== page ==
By Steve Moran
A surface scan of the history of the Champions Mile does not bode well for the prospects of Convey and Stormy Antarctic, who represent Great Britain, in Sunday’s HK$16 million Group 1.
After all, no horse from that part of world or indeed from Europe has won the race. But if we mine a little deeper there is the tiniest nugget of gold revealed which may be no more than a coincidental curiosity but, nonetheless, could offer a historical hint of hope for the overseas challengers.
Since 2005, when the race was opened to international runners, the majority of UK and European challengers have come via Dubai and only one horse from Britain has contested the race with a profile bearing any similarity to that of Convey or Stormy Antarctic.
That horse was the Andrew Balding-trained Vanderlin who, despite being completely ignored by local punters at 138/1, ran very well when beaten 2.5 lengths into 5th place behind Bullish Luck in a field of 13 in 2006.
Vanderlin had dead-heated for first in the Listed Doncaster Mile - the same race in which the Ed Walker-trained Stormy Antarctic finished a short-head second this year - immediately before coming to Hong Kong.
The twist is, in 2006, the Doncaster Mile was transferred to the all-weather track at Lingfield with the Doncaster racecourse being redeveloped. Hence the tie-in also with the Sir Michael Stoute-trained Convey, whose past two wins have come on the Lingfield Polytrack.
That may well be a tenuous link but there are other factors which suggest it might be unwise to summarily dismiss the British challenge in 2017.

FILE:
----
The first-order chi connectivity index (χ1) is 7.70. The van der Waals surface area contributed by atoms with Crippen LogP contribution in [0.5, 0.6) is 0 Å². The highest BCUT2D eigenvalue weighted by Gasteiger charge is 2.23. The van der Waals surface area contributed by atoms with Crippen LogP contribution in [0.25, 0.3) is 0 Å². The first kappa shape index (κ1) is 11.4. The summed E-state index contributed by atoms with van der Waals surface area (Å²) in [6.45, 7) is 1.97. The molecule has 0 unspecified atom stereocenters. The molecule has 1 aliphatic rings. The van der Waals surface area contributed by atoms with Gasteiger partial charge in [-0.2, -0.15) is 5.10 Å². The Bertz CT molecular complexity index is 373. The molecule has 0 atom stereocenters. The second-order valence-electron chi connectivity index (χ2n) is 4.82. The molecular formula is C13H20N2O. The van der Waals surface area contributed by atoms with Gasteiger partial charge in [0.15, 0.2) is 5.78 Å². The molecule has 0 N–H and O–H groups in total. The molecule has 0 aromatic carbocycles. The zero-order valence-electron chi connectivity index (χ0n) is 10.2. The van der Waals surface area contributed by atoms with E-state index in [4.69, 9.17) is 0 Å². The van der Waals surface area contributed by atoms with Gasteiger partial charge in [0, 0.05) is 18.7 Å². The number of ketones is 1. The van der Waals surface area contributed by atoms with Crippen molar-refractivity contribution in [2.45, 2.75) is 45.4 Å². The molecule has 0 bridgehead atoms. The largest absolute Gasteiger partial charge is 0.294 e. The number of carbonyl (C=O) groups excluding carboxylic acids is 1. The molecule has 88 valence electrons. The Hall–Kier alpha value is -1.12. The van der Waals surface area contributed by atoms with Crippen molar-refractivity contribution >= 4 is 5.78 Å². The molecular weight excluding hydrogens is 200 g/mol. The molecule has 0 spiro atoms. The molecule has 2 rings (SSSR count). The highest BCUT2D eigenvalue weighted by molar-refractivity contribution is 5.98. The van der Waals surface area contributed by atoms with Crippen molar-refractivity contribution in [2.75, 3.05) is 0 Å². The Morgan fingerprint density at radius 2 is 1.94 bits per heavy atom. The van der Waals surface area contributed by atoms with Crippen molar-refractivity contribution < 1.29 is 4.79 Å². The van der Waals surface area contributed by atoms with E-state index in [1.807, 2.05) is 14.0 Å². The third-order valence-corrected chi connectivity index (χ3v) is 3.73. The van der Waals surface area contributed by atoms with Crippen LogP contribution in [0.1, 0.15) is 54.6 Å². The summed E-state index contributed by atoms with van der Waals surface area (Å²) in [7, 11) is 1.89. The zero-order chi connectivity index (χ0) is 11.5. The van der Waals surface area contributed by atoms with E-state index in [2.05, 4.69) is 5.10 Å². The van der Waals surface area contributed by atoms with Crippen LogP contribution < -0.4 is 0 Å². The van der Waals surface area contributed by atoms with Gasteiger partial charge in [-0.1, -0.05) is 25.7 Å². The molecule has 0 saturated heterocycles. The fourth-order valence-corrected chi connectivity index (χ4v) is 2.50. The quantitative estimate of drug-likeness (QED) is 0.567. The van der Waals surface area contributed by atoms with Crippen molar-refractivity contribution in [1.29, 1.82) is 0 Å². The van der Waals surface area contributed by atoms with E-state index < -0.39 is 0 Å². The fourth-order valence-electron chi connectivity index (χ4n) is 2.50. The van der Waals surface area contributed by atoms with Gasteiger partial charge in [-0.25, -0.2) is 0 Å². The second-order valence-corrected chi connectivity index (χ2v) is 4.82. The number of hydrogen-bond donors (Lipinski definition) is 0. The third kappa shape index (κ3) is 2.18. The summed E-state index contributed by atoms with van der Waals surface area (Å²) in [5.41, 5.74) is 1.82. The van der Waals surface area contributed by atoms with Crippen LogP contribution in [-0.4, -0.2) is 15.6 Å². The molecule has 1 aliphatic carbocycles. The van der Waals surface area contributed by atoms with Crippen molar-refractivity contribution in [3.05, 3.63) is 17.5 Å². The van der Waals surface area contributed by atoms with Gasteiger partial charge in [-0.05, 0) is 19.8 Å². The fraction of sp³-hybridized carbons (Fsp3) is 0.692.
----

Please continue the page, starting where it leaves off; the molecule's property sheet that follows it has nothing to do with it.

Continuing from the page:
After all, Convey’s master trainer has twice won major races in Hong Kong; most notably the 2000 G1 Hong Kong Vase with Daliapour who was purchased by Robert Ng, who owns Convey, shortly before the race.
Not to mention that champion jockey Ryan Moore, who rode Convey to win the All-Weather Middle Distance Championships at his latest run on 14 April, spoke glowingly of the horse immediately after that win, referring to him as a ‘group horse in my opinion’ and one that ‘we’ve always held in high regard’.
The five-year-old was gelded after being unplaced at Redcar last October and is, of course, unbeaten since with the Lingfield wins earning Ng approximately HK$1.8 million and thus he’s already had a positive return on the 130,000 guineas (about HK$1.37 million) he spent on the horse at Tattersalls Autumn Horses In Training Sale. He could add HK$9.12 million to that tally should he win on Sunday.
Rupert Pritchard-Gordon, Ng’s racing manager, said that an invitation to run in Hong Kong was ‘hard to refuse’ given that his owner lives here. “Mr Ng never comes to see his horses run in Europe and when you get an invite for a race like the Champions Mile it's quite tempting to give it a go.”
Stormy Antarctic is also owned in Hong Kong, by Siu Pak Kwan, who won last Sunday’s G3 Queen Mother Memorial Cup with the John Moore-trained Eagle Way. Locally-based jockey Karis Teetan will take the ride and is expected to be aboard for a grass workout tomorrow or Friday.
“Karis is a good jockey and the owners are keen to use him,” Walker told the Racing Post last month.
“I know getting beaten in a Listed race isn't necessarily Group 1 form, but I think he was unlucky to get beaten. It was a prep race and I still retain faith he can bag a big one,” Walker also said in reference to the Doncaster Mile second. This is Walker’s first runner in Hong Kong but, in his short career, he has already won races in Australia and France.
Stormy Antarctic has an easy gallop on the all-weather track today.
Vanderlin (blue/orange diamonds) ran fifth to Bullish Luck in the 2006 Champions Mile.
Convey exercises at Sha Tin this morning.